Amazon has announced that its AWS Africa Region in Cape Town has been opened.
This has been a long time coming and those who make use of AWS and are looking for better latency, greater control over their data and potential cost savings will likely be incredibly happy to hear this news.
An AWS Region are made up of Availability Zones. These are one or more data centres in separate geographic regions so as to offset the risk of all the zones being impacted by one event. Simply put, this mitigates the risk of a single point of failure.
The AWS Africa (Cape Town) Region is comprised of three Availability Zones.
“Each Availability Zone has independent power, cooling, and physical security and is connected via redundant, ultra-low-latency networking. AWS customers focused on high availability can design their applications to run in multiple Availability Zones to achieve even greater fault-tolerance. Like all AWS infrastructure regions around the world, the Availability Zones in the Cape Town Region are equipped with back-up power to ensure continuous and reliable power availability to maintain operations during electrical failures and load shedding in the country,” wrote Amazon in a press release.
The other benefit of having an AWS Region here in South Africa is data sovereignty. Being able to keep data within the borders of South Africa is a big deal with legislation such as the Protection of Personal Information Act (PoPIA) expected to come into effect, eventually.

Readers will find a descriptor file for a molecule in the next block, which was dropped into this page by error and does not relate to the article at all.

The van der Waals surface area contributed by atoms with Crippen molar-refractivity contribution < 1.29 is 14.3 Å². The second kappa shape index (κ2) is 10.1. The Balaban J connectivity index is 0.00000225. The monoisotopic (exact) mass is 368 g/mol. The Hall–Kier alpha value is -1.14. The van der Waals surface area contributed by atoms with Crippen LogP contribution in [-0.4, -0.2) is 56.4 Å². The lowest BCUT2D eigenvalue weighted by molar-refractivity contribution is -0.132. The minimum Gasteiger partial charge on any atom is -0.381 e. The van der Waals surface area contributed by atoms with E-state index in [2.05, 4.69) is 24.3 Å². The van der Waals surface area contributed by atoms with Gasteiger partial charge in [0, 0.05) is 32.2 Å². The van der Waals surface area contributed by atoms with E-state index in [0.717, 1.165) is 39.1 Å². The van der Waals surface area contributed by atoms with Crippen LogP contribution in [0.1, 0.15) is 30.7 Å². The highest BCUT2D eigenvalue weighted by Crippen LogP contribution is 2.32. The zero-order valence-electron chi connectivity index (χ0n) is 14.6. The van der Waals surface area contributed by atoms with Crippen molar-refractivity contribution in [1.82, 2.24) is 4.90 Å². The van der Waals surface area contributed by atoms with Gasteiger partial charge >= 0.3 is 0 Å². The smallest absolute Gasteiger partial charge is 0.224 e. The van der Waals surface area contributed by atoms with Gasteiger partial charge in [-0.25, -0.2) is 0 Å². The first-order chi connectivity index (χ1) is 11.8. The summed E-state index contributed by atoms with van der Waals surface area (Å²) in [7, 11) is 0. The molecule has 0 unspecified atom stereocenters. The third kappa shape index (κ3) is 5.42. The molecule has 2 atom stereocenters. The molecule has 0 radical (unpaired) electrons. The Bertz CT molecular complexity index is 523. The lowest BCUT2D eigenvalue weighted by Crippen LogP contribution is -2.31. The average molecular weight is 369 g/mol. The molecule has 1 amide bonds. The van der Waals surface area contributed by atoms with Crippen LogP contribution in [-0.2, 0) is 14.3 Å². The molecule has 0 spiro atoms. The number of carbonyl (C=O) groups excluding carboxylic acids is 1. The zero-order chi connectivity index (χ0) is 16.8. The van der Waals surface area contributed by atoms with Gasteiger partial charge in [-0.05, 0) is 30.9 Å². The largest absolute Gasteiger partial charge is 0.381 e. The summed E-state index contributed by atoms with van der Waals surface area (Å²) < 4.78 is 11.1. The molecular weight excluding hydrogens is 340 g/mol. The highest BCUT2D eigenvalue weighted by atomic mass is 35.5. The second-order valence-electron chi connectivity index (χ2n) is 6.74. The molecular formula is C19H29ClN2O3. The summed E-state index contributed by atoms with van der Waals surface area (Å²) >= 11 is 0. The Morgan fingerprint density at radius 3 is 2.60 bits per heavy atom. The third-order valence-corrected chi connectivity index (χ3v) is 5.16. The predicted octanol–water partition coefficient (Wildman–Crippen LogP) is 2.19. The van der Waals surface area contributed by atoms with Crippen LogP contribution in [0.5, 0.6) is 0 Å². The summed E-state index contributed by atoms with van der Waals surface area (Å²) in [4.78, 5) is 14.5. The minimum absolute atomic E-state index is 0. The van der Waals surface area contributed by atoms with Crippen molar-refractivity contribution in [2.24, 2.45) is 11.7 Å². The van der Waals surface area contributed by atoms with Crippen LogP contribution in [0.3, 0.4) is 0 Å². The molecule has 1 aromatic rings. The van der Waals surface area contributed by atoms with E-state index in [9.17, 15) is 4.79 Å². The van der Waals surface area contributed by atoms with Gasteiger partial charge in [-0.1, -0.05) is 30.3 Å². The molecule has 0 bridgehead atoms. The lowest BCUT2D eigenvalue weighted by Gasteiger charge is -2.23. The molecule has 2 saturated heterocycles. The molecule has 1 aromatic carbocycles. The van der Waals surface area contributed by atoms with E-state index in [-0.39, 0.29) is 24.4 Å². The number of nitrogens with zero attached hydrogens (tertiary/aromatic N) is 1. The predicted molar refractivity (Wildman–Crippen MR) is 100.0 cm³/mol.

“With this new AWS infrastructure region, developers, enterprises, start-ups, Non-Governmental Organisations (NGOs), education institutions, and governments can leverage the benefits of AWS to start their own businesses, drive innovation, build new products and services, and help citizens across Africa,” said chief technology officer and VP of Amazon, Werner Vogels.
The Amazon VP says that the launch of the AWS region will likely assist in building digital tools that can help address the spread of COVID-19.
Indeed, AWS Partner Network partner iOCO, helped build out the website for the Solidarity Fund. A group of local developers was also able to spin up the website COVID Connect where hospitals and clinics can issue calls for food, water and medical supplies. That website was also built using AWS.
As to what services are available at the AWS Region you can head to this URL to see what is available.
You can also head to this URL to find out more about AWS and to sign up for an account.